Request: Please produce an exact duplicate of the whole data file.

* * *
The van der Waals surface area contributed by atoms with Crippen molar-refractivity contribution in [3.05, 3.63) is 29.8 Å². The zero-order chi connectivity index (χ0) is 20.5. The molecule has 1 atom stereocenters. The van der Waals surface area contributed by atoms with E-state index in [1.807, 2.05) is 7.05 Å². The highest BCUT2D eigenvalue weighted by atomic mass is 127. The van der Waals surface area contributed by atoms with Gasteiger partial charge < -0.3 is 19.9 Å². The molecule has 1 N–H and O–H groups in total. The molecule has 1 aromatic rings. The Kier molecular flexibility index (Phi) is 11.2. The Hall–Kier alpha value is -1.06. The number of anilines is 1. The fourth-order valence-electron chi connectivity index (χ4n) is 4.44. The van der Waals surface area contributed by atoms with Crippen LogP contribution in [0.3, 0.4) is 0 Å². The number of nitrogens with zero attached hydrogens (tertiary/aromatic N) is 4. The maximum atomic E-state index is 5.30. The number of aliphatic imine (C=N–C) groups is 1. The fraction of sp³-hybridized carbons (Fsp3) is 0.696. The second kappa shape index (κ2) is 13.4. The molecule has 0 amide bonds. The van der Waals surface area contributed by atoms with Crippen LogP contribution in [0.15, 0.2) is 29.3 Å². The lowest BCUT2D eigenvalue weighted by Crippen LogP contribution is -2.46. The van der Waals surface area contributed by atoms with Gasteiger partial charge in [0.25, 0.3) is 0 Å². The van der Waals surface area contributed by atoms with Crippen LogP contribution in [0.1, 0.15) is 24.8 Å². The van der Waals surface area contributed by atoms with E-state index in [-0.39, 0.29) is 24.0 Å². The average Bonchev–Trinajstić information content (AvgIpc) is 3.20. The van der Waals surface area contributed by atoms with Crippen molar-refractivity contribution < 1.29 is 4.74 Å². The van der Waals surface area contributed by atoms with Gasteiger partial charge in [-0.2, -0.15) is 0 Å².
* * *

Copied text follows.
The van der Waals surface area contributed by atoms with Crippen molar-refractivity contribution in [3.05, 3.63) is 29.8 Å². The zero-order chi connectivity index (χ0) is 20.5. The molecule has 1 atom stereocenters. The van der Waals surface area contributed by atoms with E-state index in [1.807, 2.05) is 7.05 Å². The highest BCUT2D eigenvalue weighted by atomic mass is 127. The van der Waals surface area contributed by atoms with Gasteiger partial charge < -0.3 is 19.9 Å². The molecule has 1 N–H and O–H groups in total. The molecule has 1 aromatic rings. The Kier molecular flexibility index (Phi) is 11.2. The Hall–Kier alpha value is -1.06. The number of anilines is 1. The fourth-order valence-electron chi connectivity index (χ4n) is 4.44. The van der Waals surface area contributed by atoms with Crippen LogP contribution in [0.3, 0.4) is 0 Å². The number of nitrogens with zero attached hydrogens (tertiary/aromatic N) is 4. The maximum atomic E-state index is 5.30. The number of aliphatic imine (C=N–C) groups is 1. The fraction of sp³-hybridized carbons (Fsp3) is 0.696. The second kappa shape index (κ2) is 13.4. The molecule has 0 amide bonds. The van der Waals surface area contributed by atoms with Crippen LogP contribution in [0.15, 0.2) is 29.3 Å². The lowest BCUT2D eigenvalue weighted by Crippen LogP contribution is -2.46. The van der Waals surface area contributed by atoms with Gasteiger partial charge in [0.25, 0.3) is 0 Å². The van der Waals surface area contributed by atoms with Crippen LogP contribution in [0.1, 0.15) is 24.8 Å². The van der Waals surface area contributed by atoms with E-state index in [-0.39, 0.29) is 24.0 Å². The average Bonchev–Trinajstić information content (AvgIpc) is 3.20. The van der Waals surface area contributed by atoms with Crippen molar-refractivity contribution < 1.29 is 4.74 Å². The van der Waals surface area contributed by atoms with Gasteiger partial charge in [-0.2, -0.15) is 0 Å².